Culture, Israel

For the discussions we didn't have: An Olive on the Seder Plate this weekend in NY

crossposted to JVoices
In returning to our regular routine post-Yom Kippur, I know I am emotionally and spiritually inspired by the holidays, and feeling the impact of the work a bit on my body.
I also feel the presence of the many conversations and discussions I didn’t have.
Many (and I do think this is the majority of people these days) know how hard it is for most synagogue leaders to discuss Israel and Palestine with congregants where it is not only an unconditional support for Israel. I know for myself, even at shuls where I am used to hearing the Rabbis talk about human rights for Israelis and Palestinians, these past few days the only refrain and atonement I heard from the bima was of not doing enough to support Israel.
So I am grateful that post Yom Kippur, those of us in New York are offered another opportunity–an extension if you will–to look at the Israeli occupation with other Jews and to stretch ourselves once again for the silences that we have maintained and for the many times we have looked away from the occupation.
The play, An Olive on the Seder Plate, is a multimedia performance about how American Jews wrestle with the Israeli military occupation of the West Bank and Gaza.
I have seen the play before when it was originally produced around the time of the Passover. Indeed that is where the name of the play comes from, as many Jews now include an olive on their seder plate as a symbol for the ongoing occupation of Palestine, or more specifically for some, for the olive groves that have been destroyed during the occupation.
What I really love about this play is that is written by and for Jews, and it is written to reach Jewish audiences using art, humor, song and humility to talk about a difficult subject with audiences that often do not know how to begin having these discussions.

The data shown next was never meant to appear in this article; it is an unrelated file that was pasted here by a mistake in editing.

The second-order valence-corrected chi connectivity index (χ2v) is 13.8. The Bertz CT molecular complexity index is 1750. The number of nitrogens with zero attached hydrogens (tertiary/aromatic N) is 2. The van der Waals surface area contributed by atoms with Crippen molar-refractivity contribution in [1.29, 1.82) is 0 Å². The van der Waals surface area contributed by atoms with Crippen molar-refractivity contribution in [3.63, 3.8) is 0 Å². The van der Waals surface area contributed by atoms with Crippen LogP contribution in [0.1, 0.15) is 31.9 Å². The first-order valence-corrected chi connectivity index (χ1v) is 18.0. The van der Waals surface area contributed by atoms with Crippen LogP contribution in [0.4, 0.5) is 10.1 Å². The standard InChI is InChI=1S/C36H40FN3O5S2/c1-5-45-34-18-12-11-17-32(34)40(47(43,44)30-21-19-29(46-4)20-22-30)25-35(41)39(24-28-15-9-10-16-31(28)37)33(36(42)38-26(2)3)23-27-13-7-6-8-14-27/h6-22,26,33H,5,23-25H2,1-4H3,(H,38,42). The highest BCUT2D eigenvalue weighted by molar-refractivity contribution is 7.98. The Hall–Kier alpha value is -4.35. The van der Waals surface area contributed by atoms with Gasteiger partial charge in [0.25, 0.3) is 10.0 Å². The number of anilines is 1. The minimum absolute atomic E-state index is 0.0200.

This play has traveled throughout the country, visiting numerous communities and synagogues and hebrew schools to not only put on a great show, but to also have in-depth, heartfelt discussions afterwards with audience members and to try to move dialogue in places and in hearts where the issue has sat stifled, stagnated or silenced.
In a review of the play, director Deb Shoval said that: the words spoken on stage during her latest creation aren’t as important as the dialogue she hopes to spark once the curtain falls. “I needed to speak directly to my own community, the Jewish community,” Shoval says. “The play is a tool to create dialogue and to get people thinking about the issues.”
Indeed, I will be there this weekend with my family members, some of whom I have barely been able to have conversations with because it is such a loaded conversation. I look forward to this opportunity, for the discussions I didn’t have, for the many discussions I imagine many of us didn’t have during the High Holidays. I hope many of you will join me this weekend and that you will also bring at least one other person who you wish you had talked to about Israel and Palestine.
An Olive on the Seder Plate: High Holiday Edition 5767
* Friday, Oct 6, 8pm
* Saturday, Oct 7, 8pm
* Sunday, Oct 8, 2pm & 7pm
at the Times Square Arts Center located at 300 W 43rd St.
Below is some of their promotional material. Visit the website to view a trailer and to buy tickets. Undoubtedly, it’s worth it.

This revised and expanded High Holiday Edition responds to present-day issues of the meaning of security, as well as Israel’s relations with neighbors.
An Olive on the Seder Plate is a collaboration between over a dozen Jewish musicians, performers, and artists. The play doesn’t end when the cast takes their final bows, but continues with an optional post-performance dialogue.
An Olive on the Seder Plate presents history, humor, politics and Midrash through a collection of Jewish voices. The production aims to speak to a wide spectrum of audience members, and addresses the realities of anti-Semitism.
An Olive on the Seder Plate is a creative, innovative contribution to ongoing peace and justice work within Jewish communities and beyond. Please join us for a show after this year’s Days of Awe.

3 thoughts on “For the discussions we didn't have: An Olive on the Seder Plate this weekend in NY

  1. I saw this in Philadelphia – and I was blown away. While the promoters seem to emphasize how educational this is for Jewish audiences, I came away feeling that pro-Palestinians should take a gander as well. It models how one can approach a difficult issue with sensitivity. The adolescent extremists who think that anti-semitism is only a zionist catchphrase would do well to hone thier arguments with this production….

  2. Hi Alan–unfortunately we all know space in NY is expensive, so there are a limited number of shows. If you support the work, you can help by donating to help make the run of the shows longer in the future.

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